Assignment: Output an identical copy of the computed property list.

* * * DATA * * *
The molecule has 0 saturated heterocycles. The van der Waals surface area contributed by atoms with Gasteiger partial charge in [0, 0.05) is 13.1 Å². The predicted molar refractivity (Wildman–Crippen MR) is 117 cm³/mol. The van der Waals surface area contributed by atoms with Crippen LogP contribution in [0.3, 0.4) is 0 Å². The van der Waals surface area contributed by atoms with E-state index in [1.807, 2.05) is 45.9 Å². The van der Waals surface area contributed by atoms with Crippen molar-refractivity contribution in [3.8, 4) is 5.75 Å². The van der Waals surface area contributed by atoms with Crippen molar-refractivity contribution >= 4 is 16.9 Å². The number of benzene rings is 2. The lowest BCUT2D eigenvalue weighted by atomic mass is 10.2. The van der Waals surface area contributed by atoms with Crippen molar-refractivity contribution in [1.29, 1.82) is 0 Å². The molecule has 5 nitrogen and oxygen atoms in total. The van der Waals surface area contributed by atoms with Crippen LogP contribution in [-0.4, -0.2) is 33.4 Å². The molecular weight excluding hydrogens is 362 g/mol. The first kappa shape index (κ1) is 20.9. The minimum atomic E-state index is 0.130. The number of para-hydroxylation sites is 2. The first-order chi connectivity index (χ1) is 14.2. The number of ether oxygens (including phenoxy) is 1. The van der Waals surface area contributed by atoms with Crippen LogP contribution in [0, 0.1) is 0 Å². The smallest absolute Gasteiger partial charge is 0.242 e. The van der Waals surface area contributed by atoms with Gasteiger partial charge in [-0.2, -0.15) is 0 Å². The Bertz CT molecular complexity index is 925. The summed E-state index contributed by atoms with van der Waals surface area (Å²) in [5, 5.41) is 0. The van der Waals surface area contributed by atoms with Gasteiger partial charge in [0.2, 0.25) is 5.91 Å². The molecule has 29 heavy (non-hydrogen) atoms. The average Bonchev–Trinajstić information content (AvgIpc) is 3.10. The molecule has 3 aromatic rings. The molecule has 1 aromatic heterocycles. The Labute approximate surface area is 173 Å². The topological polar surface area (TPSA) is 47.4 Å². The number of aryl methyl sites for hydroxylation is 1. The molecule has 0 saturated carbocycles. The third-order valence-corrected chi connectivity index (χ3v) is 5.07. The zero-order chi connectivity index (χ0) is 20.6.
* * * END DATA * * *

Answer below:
The molecule has 0 saturated heterocycles. The van der Waals surface area contributed by atoms with Gasteiger partial charge in [0, 0.05) is 13.1 Å². The predicted molar refractivity (Wildman–Crippen MR) is 117 cm³/mol. The van der Waals surface area contributed by atoms with Crippen LogP contribution in [0.3, 0.4) is 0 Å². The van der Waals surface area contributed by atoms with E-state index in [1.807, 2.05) is 45.9 Å². The van der Waals surface area contributed by atoms with Crippen molar-refractivity contribution in [3.8, 4) is 5.75 Å². The van der Waals surface area contributed by atoms with Crippen molar-refractivity contribution >= 4 is 16.9 Å². The number of benzene rings is 2. The lowest BCUT2D eigenvalue weighted by atomic mass is 10.2. The van der Waals surface area contributed by atoms with Crippen molar-refractivity contribution in [1.29, 1.82) is 0 Å². The molecule has 5 nitrogen and oxygen atoms in total. The van der Waals surface area contributed by atoms with Crippen LogP contribution in [-0.4, -0.2) is 33.4 Å². The molecular weight excluding hydrogens is 362 g/mol. The first kappa shape index (κ1) is 20.9. The minimum atomic E-state index is 0.130. The number of para-hydroxylation sites is 2. The first-order chi connectivity index (χ1) is 14.2. The number of ether oxygens (including phenoxy) is 1. The van der Waals surface area contributed by atoms with Crippen LogP contribution in [0, 0.1) is 0 Å². The smallest absolute Gasteiger partial charge is 0.242 e. The van der Waals surface area contributed by atoms with Gasteiger partial charge in [-0.2, -0.15) is 0 Å². The Bertz CT molecular complexity index is 925. The summed E-state index contributed by atoms with van der Waals surface area (Å²) in [5, 5.41) is 0. The van der Waals surface area contributed by atoms with Gasteiger partial charge in [0.2, 0.25) is 5.91 Å². The molecule has 29 heavy (non-hydrogen) atoms. The average Bonchev–Trinajstić information content (AvgIpc) is 3.10. The molecule has 3 aromatic rings. The molecule has 1 aromatic heterocycles. The Labute approximate surface area is 173 Å². The topological polar surface area (TPSA) is 47.4 Å². The number of aryl methyl sites for hydroxylation is 1. The molecule has 0 saturated carbocycles. The third-order valence-corrected chi connectivity index (χ3v) is 5.07. The zero-order chi connectivity index (χ0) is 20.6.